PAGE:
The Post-WWI Years and the 21st Century

February 24, 2012 by

The world today and the world immediately before the Second World War are strikingly similar. The military and foreign policy of the United States today is comparable to the close-minded introversion of isolationism. European countries are teetering on the brink of economic collapse. The German industrial juggernaut has reignited. The announced rearmament of Russia resembles that of the former Soviet Union, during and immediately after the First World War.

START may be sunk by a nuclear torpedo

December 28, 2011 by

Washington has once again signaled its desire to negotiate reductions in Russia’s tactical nuclear arsenal. According to U.S. Assistant Secretary of State Rose Gottemoeller, the United States wants Russia to reenter the tangled web of interdependence spun around the issues of strategic and tactical nuclear weapons and antimissile defense. There will be no further progress on nuclear disarmament unless the countries can cut this Gordian knot.

Medvedev and Obama move from reset to threats

November 25, 2011 by

I can understand why President Medvedev said Russia would put arms control on hold if the United States continues with its plans to deploy a missile defense shield in Europe. The statement was made during the recent APEC forum and summit in Honolulu, where Dmitry Medvedev and Barack Obama met as presidents for the last time.

U.S. and Russia: Where’s the Reset?

August 15, 2011 by

When President Barack Obama took office in January 2009, U.S.-Russian relations were strained and delicate. Arms control agreements had all but disintegrated and acrimonious conflict had largely displaced cooperation. Indeed several observers, including Mikhail Gorbachev, even went so far as to proclaim the emergence of a new Cold War.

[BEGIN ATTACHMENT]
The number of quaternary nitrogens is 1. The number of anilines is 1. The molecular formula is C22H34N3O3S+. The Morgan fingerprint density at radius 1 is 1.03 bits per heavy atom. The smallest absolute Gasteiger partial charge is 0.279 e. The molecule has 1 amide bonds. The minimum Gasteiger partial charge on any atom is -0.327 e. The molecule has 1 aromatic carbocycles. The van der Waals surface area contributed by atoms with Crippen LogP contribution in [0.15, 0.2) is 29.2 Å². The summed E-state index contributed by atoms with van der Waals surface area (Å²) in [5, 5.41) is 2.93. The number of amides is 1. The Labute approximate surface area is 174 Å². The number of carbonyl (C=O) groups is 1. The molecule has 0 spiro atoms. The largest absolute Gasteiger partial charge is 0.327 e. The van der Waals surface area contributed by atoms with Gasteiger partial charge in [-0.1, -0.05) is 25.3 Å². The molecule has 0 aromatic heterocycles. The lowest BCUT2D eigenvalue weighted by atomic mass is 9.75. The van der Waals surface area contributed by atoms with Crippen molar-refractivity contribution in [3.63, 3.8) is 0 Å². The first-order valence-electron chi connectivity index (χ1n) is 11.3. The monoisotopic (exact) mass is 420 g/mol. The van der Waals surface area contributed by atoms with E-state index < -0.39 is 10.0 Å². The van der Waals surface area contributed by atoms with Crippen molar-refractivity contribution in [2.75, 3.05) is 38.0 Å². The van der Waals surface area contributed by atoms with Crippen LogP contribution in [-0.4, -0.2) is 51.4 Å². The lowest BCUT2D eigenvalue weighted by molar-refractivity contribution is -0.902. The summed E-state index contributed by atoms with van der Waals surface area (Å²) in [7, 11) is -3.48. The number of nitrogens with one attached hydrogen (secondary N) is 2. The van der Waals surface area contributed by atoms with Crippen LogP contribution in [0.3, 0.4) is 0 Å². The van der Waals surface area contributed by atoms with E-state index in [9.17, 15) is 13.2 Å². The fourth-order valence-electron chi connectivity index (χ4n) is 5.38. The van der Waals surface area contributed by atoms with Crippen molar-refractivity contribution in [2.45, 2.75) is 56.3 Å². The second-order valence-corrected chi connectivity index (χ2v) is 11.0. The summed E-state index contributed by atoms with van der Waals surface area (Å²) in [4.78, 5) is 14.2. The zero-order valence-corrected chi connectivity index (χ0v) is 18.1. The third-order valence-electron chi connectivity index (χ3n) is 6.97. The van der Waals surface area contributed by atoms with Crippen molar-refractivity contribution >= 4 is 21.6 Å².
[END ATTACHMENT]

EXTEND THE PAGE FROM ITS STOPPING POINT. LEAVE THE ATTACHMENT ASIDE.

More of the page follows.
Russia Wins the ‘Space Race’

July 18, 2011 by

When the space shuttle Atlantis returns to earth in a few days it will be the culmination of a decades long NASA program that allows Russia to chalk up the Space Race as a win, by default. While important in the Russian psyche, this win may prove to be a mere footnote in the history of U.S.-Russian relations. Russia, then the Soviet Union, was the first to reach space on April 12, 1961, when Yuri Gagarin became the first human to orbit the earth in his Vostok spacecraft. Previously, Russia’s Luna 2 became the first unmanned aircraft to reach the moon in 1959.

Russian foreign policy: double headed eagle

June 10, 2011 by

Russia’s foreign policy arena is starting to look like a battlefield of its own as the country’s top officials give seemingly conflicting signals about where Moscow stands amid the upheaval sweeping the Arab world, experts say. But in the process, apparent policy divergences, usually kept under wraps by the Kremlin, seem to be seeping into public view, with some policymakers favoring closer diplomatic alignment with the West, and others pushing for Russia to ignore Western pressure and be assertive in protecting its own interests.

NATO and Russia: Vigilant in the skies, evasive on missile defense

June 7, 2011 by

The focus of the upcoming Russia-NATO Council meeting in Brussels will be U.S. missile defense in Europe, but the outcome is hard to predict. Some have suggested that the meeting will result in political principles for a common approach to missile defense. Moscow is not so much worried that the U.S. is currently working on a missile defense system, as Washington knows well.